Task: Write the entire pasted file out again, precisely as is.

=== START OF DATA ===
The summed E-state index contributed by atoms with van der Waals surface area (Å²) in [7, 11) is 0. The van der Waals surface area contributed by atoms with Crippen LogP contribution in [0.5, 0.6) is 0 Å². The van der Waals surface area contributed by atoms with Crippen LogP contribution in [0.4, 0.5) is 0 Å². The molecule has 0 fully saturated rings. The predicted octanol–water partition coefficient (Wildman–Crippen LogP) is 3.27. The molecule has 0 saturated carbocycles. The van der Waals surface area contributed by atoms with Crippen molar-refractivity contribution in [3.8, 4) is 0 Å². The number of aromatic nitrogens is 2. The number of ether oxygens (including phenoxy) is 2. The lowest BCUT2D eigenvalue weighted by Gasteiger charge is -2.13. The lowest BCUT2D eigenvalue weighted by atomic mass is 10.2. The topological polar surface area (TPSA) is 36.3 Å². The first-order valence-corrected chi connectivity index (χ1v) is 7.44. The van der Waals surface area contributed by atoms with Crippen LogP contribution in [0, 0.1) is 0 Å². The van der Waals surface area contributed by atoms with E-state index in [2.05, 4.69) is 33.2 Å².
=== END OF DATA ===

The summed E-state index contributed by atoms with van der Waals surface area (Å²) in [7, 11) is 0. The van der Waals surface area contributed by atoms with Crippen LogP contribution in [0.5, 0.6) is 0 Å². The van der Waals surface area contributed by atoms with Crippen LogP contribution in [0.4, 0.5) is 0 Å². The molecule has 0 fully saturated rings. The predicted octanol–water partition coefficient (Wildman–Crippen LogP) is 3.27. The molecule has 0 saturated carbocycles. The van der Waals surface area contributed by atoms with Crippen molar-refractivity contribution in [3.8, 4) is 0 Å². The number of aromatic nitrogens is 2. The number of ether oxygens (including phenoxy) is 2. The lowest BCUT2D eigenvalue weighted by Gasteiger charge is -2.13. The lowest BCUT2D eigenvalue weighted by atomic mass is 10.2. The topological polar surface area (TPSA) is 36.3 Å². The first-order valence-corrected chi connectivity index (χ1v) is 7.44. The van der Waals surface area contributed by atoms with Crippen LogP contribution in [0, 0.1) is 0 Å². The van der Waals surface area contributed by atoms with E-state index in [2.05, 4.69) is 33.2 Å².